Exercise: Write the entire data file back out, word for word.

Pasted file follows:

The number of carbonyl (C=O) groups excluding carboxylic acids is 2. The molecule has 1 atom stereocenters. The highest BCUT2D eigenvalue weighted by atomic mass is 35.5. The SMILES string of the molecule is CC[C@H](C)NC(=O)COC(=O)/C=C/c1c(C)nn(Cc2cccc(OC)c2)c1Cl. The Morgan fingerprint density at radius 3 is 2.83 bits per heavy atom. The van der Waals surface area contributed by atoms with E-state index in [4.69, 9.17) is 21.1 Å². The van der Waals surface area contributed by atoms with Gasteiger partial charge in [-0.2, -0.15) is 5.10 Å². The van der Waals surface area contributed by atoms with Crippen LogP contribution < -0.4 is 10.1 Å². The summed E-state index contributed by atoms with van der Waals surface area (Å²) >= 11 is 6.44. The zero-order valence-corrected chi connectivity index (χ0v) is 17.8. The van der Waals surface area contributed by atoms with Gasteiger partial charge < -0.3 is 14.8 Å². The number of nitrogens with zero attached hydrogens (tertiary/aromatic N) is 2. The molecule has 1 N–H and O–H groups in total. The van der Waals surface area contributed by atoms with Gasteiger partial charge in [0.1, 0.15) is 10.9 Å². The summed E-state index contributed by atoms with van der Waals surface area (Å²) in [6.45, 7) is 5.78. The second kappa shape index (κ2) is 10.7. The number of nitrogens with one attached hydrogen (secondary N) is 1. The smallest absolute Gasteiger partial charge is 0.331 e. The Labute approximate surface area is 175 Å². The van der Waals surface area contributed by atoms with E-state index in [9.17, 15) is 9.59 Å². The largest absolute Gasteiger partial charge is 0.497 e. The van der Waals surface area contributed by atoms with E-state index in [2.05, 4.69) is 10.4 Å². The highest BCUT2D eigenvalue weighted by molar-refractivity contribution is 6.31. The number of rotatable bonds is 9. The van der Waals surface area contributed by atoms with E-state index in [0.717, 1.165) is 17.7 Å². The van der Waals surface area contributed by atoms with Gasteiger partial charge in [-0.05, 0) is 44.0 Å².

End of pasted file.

The number of carbonyl (C=O) groups excluding carboxylic acids is 2. The molecule has 1 atom stereocenters. The highest BCUT2D eigenvalue weighted by atomic mass is 35.5. The SMILES string of the molecule is CC[C@H](C)NC(=O)COC(=O)/C=C/c1c(C)nn(Cc2cccc(OC)c2)c1Cl. The Morgan fingerprint density at radius 3 is 2.83 bits per heavy atom. The van der Waals surface area contributed by atoms with E-state index in [4.69, 9.17) is 21.1 Å². The van der Waals surface area contributed by atoms with Gasteiger partial charge in [-0.2, -0.15) is 5.10 Å². The van der Waals surface area contributed by atoms with Crippen LogP contribution < -0.4 is 10.1 Å². The summed E-state index contributed by atoms with van der Waals surface area (Å²) >= 11 is 6.44. The zero-order valence-corrected chi connectivity index (χ0v) is 17.8. The van der Waals surface area contributed by atoms with Gasteiger partial charge < -0.3 is 14.8 Å². The number of nitrogens with zero attached hydrogens (tertiary/aromatic N) is 2. The molecule has 1 N–H and O–H groups in total. The van der Waals surface area contributed by atoms with Gasteiger partial charge in [0.1, 0.15) is 10.9 Å². The summed E-state index contributed by atoms with van der Waals surface area (Å²) in [6.45, 7) is 5.78. The second kappa shape index (κ2) is 10.7. The number of nitrogens with one attached hydrogen (secondary N) is 1. The smallest absolute Gasteiger partial charge is 0.331 e. The Labute approximate surface area is 175 Å². The van der Waals surface area contributed by atoms with E-state index in [9.17, 15) is 9.59 Å². The largest absolute Gasteiger partial charge is 0.497 e. The van der Waals surface area contributed by atoms with E-state index in [2.05, 4.69) is 10.4 Å². The highest BCUT2D eigenvalue weighted by molar-refractivity contribution is 6.31. The number of rotatable bonds is 9. The van der Waals surface area contributed by atoms with E-state index in [0.717, 1.165) is 17.7 Å². The van der Waals surface area contributed by atoms with Gasteiger partial charge in [-0.05, 0) is 44.0 Å².